Please use this identifier to cite or link to this item: https://www.um.edu.mt/library/oar/handle/123456789/72302
Title: Anthropometric standards for the assessment of growth and nutritional status of Maltese adolescents
Authors: Decelis, Andrew (1998)
Keywords: Anthropometry -- Malta
Body weight -- Malta
Physical fitness -- Malta
Stature -- Malta
Nutrition -- Malta
Teenagers -- Malta
Obesity -- Malta
Issue Date: 1998
Citation: Decelis, A. (1998). Anthropometric standards for the assessment of growth and nutritional status of Maltese adolescents (Master's dissertation).
Abstract: This study aims at producing Maltese reference standards of height, weight, mid-upper arm circumference (MUAC), and body mass index (BMI) for adolescents between 11 and 16 years, and to estimate the prevalence of obesity and underweight for this age group. The cross-sectional study was conducted during the period January 1997. to March 1998 on a nationally representative sample of 5,519 adolescents - 3,048 girls, and 2,471 boys, i.e. 21 % of the population between 11 and 16 years. Centile values were computed. Sex differences, academic ability differences and interrelations between variables were investigated. Maltese adolescents were shorter and had greater BMI values than the British and North American at all ages. Of the sample, one in four were obese and one in nine superobese. Compared to boys, girls were taller up to 12 years 9 months, heavier up to 13 years, and had greater MUAC up to 14 years. Girls' BMI values were higher than the boys' at all ages, with differences tapering off at 15 years 6 months. Peak height velocity in boys was obseived at 12 years 9 months, earlier than in all other European and North American studies. There was no single discernible peak for the girls. Adolescents of a higher academic ability were taller than those in the lower ability group. Strongest correlation was obtained between MUAC and BMI, weight and BMI and between weight and MUAC, both for the girls and the boys, suggesting that these could be used interchangeably. BMI had a low correlation with height, proving that it is a valid index of obesity. It is suggested that the growth charts produced in this study be used in local schools and hospitals in the assessment of growth and nutritional status. The study concludes that the problem of obesity in Maltese adolescents is of great concern. Recommendations are given together with suggestions for future research.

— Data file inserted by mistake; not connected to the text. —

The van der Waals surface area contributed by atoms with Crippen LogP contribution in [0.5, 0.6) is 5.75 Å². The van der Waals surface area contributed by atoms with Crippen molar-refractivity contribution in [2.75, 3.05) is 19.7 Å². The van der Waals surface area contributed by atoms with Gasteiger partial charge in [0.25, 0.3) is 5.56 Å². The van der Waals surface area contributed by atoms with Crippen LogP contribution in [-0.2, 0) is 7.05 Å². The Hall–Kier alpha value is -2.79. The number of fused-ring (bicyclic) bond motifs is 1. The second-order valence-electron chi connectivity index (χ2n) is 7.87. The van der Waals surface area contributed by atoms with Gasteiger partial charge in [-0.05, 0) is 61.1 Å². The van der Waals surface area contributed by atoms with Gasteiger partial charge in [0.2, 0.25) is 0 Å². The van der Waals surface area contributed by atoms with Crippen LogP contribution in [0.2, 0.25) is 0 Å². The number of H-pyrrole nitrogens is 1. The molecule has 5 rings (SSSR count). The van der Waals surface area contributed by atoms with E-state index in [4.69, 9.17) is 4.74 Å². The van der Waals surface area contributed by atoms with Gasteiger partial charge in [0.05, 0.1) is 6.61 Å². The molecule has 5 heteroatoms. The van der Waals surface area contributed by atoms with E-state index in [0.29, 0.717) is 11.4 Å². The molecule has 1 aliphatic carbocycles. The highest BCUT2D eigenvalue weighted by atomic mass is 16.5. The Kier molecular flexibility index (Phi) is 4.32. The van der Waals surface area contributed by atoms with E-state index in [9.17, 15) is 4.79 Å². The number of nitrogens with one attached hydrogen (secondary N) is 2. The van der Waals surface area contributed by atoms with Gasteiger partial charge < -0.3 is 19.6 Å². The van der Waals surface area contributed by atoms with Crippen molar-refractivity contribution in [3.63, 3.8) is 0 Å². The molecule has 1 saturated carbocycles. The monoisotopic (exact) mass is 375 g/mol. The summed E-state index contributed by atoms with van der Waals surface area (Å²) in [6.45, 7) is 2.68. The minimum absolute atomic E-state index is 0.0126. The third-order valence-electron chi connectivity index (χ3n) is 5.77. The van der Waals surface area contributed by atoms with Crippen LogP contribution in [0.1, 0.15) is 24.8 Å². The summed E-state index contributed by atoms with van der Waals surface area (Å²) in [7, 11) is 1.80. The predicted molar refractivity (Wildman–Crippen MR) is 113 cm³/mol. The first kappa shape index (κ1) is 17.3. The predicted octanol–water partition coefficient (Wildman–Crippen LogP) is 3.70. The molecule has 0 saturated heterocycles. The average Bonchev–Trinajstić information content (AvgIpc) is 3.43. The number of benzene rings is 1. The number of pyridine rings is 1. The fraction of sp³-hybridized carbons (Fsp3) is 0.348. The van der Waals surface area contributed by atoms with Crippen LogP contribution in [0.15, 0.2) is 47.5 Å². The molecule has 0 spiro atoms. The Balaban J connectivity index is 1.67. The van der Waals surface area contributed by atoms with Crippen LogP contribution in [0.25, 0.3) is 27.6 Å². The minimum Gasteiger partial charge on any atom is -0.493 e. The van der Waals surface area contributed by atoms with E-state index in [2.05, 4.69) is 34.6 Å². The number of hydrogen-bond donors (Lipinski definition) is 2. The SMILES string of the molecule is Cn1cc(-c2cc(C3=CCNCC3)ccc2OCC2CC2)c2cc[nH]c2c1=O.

Description: M.ED.
URI: https://www.um.edu.mt/library/oar/handle/123456789/72302
Appears in Collections:Dissertations - FacEdu - 1953-2007

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